The solution: Simplify things for the other person to understand you, and understand it well. Think about it this way: if you are trying to explain something scientific to a child, you tone it down to their thinking capacity, without “dumbing” anything down in the process.[4]

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Emotional Barrier

Sometimes, we hesitate in opening our mouths, for fear of putting our foot in it! Other times, our emotional state is so fragile that we keep it and our lips zipped tightly together lest we explode. This is the time that our emotions become barriers to communication.[5]

The problem: Say you had a fight at home and are on a slow boil, muttering, in your head, about the injustice of it all. At this time, you have to give someone a dressing down over their work performance. You are likely to transfer at least part of your angst to the conversation then, and talk about unfairness in general, leaving the other person stymied about what you actually meant!

The solution: Remove your emotions and feelings to a personal space, and talk to the other person as you normally would. Treat any phobias or fears that you have and nip them in the bud so that they don’t become a problem. And remember, no one is perfect.

Cultural Barrier

Sometimes, being in an ever-shrinking world means that inadvertently, rules can make cultures clash and cultural clashes can turn into barriers to communication. The idea is to make your point across without hurting anyone’s cultural or religious sentiments.

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The problem: There are so many ways culture clashes can happen during communication and with cultural clashes; it’s not always about ethnicity. A non-smoker may have problems with smokers taking breaks; an older boss may have issues with younger staff using the Internet too much.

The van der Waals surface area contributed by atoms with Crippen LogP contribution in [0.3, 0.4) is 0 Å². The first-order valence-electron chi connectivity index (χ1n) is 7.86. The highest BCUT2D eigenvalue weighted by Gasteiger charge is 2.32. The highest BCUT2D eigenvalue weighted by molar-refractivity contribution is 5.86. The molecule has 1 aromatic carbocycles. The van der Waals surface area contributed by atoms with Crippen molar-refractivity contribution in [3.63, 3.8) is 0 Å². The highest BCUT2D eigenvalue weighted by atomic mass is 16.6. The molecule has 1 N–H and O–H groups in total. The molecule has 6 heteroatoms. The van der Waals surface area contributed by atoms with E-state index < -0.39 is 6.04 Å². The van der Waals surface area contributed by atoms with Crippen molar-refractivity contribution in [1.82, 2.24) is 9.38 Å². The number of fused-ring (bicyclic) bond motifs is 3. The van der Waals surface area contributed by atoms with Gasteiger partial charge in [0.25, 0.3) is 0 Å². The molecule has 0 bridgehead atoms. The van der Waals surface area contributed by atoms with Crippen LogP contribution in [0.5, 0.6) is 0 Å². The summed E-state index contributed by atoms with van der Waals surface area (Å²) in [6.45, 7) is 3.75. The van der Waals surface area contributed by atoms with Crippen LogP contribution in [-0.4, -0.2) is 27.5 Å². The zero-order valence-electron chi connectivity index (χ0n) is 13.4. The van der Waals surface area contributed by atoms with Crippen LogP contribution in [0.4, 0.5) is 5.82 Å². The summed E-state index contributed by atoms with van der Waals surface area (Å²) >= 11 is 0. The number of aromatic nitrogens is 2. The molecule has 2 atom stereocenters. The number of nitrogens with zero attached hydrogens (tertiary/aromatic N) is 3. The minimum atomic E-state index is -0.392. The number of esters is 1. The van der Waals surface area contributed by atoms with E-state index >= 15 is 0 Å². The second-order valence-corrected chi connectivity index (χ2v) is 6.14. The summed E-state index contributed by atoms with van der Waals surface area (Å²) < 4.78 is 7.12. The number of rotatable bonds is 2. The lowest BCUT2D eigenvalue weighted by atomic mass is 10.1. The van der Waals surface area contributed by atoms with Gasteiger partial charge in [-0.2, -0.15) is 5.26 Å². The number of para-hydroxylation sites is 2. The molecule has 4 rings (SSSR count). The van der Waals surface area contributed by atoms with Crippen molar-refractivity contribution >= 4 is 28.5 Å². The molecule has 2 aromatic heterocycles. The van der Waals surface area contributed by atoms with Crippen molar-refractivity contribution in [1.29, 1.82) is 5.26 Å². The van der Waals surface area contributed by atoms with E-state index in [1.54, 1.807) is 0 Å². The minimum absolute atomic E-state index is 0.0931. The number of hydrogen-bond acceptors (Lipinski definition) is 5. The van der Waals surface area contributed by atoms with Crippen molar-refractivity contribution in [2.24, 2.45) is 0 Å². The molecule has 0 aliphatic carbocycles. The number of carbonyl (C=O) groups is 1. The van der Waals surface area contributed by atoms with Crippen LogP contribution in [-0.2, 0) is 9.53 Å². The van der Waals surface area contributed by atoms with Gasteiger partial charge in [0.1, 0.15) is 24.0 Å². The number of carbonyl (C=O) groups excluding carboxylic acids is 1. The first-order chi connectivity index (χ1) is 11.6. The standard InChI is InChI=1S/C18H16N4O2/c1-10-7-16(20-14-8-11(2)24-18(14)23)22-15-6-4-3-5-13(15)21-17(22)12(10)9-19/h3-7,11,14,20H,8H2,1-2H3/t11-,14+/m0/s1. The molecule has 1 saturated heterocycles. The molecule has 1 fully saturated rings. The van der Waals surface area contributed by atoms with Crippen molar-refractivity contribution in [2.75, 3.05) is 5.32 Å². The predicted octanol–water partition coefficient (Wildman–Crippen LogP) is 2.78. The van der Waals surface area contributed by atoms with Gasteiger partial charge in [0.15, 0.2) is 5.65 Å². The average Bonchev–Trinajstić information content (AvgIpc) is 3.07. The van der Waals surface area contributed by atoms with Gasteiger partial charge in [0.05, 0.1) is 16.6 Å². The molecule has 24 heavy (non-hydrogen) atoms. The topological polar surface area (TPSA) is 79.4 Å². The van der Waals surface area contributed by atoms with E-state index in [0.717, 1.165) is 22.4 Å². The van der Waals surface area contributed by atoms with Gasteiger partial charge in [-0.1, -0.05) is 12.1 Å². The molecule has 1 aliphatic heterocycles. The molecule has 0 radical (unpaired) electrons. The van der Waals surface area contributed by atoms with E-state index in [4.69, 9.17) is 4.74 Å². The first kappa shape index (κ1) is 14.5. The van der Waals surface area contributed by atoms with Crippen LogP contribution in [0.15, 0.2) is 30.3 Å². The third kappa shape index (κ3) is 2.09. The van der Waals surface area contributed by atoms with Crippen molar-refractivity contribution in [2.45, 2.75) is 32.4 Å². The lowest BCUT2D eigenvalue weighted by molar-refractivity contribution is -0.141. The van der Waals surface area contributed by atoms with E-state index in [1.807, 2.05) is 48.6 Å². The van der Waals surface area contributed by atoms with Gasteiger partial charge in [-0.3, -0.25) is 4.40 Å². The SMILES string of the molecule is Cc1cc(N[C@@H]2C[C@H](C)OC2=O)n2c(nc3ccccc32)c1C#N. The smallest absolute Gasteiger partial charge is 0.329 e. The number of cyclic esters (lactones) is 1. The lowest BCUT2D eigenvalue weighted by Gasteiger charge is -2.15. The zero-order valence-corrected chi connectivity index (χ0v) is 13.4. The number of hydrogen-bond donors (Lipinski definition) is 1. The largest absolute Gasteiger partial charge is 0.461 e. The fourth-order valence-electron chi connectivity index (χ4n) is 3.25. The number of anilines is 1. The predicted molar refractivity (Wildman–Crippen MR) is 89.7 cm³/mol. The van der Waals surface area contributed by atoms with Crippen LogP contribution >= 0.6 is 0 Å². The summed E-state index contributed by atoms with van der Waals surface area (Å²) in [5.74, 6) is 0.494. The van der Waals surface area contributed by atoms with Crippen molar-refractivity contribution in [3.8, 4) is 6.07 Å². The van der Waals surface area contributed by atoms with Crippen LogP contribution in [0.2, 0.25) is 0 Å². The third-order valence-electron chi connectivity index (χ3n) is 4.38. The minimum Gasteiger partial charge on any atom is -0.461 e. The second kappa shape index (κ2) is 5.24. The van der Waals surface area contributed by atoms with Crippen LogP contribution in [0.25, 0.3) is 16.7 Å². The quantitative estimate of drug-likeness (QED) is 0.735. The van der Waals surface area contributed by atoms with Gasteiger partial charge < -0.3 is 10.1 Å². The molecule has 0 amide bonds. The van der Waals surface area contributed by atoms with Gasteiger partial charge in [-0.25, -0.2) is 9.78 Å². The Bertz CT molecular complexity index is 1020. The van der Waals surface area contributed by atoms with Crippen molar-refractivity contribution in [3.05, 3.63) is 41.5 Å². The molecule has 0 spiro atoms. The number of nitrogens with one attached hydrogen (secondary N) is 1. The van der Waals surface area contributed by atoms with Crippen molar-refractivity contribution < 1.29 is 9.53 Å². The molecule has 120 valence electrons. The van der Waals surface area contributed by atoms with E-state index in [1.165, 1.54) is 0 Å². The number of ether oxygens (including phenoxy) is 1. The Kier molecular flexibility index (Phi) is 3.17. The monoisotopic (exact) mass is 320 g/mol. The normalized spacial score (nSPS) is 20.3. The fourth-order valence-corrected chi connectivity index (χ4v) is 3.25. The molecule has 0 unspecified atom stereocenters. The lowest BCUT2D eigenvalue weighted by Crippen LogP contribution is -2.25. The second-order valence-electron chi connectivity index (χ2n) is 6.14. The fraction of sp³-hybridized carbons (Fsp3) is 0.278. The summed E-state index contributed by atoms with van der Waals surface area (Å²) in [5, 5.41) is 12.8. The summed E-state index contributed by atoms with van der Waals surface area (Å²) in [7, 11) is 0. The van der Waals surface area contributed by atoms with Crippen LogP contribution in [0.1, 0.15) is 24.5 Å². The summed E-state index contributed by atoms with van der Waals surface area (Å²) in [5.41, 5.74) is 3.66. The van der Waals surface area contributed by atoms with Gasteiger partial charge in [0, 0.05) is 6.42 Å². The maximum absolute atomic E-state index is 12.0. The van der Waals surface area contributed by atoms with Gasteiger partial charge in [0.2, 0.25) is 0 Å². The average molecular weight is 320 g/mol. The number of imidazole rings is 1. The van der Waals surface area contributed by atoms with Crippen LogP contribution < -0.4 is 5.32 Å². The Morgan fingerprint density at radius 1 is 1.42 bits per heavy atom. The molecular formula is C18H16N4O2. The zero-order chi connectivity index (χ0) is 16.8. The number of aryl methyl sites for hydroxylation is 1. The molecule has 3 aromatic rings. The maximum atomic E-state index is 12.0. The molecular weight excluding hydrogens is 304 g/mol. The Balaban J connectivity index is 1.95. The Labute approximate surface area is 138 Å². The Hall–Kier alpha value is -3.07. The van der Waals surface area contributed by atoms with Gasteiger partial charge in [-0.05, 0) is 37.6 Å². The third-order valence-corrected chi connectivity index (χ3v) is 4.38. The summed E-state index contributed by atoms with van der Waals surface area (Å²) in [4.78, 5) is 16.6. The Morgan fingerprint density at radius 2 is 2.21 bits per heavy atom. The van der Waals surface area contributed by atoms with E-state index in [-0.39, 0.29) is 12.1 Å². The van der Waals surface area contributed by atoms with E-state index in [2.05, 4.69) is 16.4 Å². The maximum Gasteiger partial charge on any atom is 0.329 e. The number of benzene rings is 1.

The solution: Communicate only what is necessary to get the point across – and eave your personal sentiments or feelings out of it. Try to be accommodative of the other’s viewpoint, and in case you still need to work it out, do it one to one, to avoid making a spectacle of the other person’s beliefs.[6]

Gender Barrier

Finally, it’s about Men from Mars and Women from Venus. Sometimes, men don’t understand women and women don’t get men – and this gender gap throws barriers in communication. Women tend to take conflict to their graves, literally, while men can move on instantly. Women rely on intuition, men on logic – so inherently, gender becomes a big block in successful communication.[7]

The problem: A male boss may inadvertently rub his female subordinates the wrong way with anti-feminism innuendoes, or even have problems with women taking too many family leaves. Similarly, women sometimes let their emotions get the better of them, something a male audience can’t relate to.

The solution: Talk to people like people – don’t think or classify them into genders and then talk accordingly. Don’t make comments or innuendos that are gender biased – you don’t have to come across as an MCP or as a bra-burning feminist either. Keep gender out of it.

And remember, the key to successful communication is simply being open, making eye contact and smiling intermittently. The battle is usually half won when you say what you mean in simple, straightforward words and keep your emotions out of it.

Reference